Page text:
Markets in May, Martin Place

I walk along Martin Place to get to/from my office and the trail station, so it’s easy to keep up with the ever-changing program of events on this pedestrianised street in the heart of the Central Business District. During May, a different Sydney market set up each Thursday. A great excuse to escape the office for a while.


Season Markers

It’s not even possible to pretend that sunlight is still hitting the west end of Martin Place at 5:30pm.

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Over at Sandringham Garden in Hyde Park, the 1pm shadow gets longer and longer. The wisteria is still looking lush and green.

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Whew, and that’s it for a busy May! Despite the sunny days, winter is definitely coming. Nights are chilly (dropping below 10C/50F) and I’ve swapped my light bedding for my snuggly down/feather duvet, and sweaters and jackets (and even scarves!) are the fashion statements now.

I’ll be away from Sydney for most of June, so next month I think I’ll opt for the version of the challenge that only needs one photo. 🙂


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Fountain Series: Animal or People (3) – Monterrey

This fountain in Monterrey, Mexico, has both animals AND people.

This fountain in Monterrey, Mexico, has both animals AND people.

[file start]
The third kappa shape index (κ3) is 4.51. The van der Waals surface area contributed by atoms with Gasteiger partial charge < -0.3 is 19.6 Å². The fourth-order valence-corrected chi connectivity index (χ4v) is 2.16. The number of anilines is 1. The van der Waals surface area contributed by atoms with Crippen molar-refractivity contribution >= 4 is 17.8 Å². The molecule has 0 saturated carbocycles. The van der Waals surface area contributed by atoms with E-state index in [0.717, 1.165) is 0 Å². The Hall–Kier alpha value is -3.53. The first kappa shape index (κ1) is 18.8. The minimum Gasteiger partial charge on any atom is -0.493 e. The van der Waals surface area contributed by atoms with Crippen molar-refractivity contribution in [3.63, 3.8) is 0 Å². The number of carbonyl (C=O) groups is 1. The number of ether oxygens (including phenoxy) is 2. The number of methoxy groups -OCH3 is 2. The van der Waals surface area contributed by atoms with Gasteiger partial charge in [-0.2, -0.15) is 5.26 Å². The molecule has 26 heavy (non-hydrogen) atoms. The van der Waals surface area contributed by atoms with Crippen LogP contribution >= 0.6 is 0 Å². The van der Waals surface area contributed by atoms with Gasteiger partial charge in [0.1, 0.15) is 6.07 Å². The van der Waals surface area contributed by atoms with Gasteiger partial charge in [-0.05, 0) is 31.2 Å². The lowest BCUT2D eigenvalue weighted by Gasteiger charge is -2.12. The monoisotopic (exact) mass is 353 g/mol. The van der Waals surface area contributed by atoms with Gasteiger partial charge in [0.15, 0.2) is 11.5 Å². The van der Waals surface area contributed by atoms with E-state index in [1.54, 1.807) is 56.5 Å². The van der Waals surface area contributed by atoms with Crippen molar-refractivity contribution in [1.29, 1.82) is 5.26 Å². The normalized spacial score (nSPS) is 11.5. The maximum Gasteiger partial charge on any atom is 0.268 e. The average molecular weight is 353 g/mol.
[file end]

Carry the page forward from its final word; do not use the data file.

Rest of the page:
The Fuente de la Vida (Fountain of Life), by the Spanish sculptor Luis Sanguino, is in the Gran Plaza of Monterrey, Mexico. It was erected in December 1984 and contains figures of Neptune, lions and other animals, in addition to these aquatic horses and women.

Don't they look joyous? I wonder what they're celebrating?

Don’t they look joyous? I wonder what they’re celebrating?

May’s Fountain Photo Challenge theme is “animal or people in it“.


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Random Fridays: Pipers in focus

Bagpipers and enthusiastic crowd

Bagpipers and enthusiastic crowd

This is a shot of bagpipers on Anzac Day. I held the camera up over my head, angled the screen down so I could sort of see what I was aiming at, and hoped for the best! I quite like the result. The crowd in the foreground is taking photos of the massed pipe and drum bands.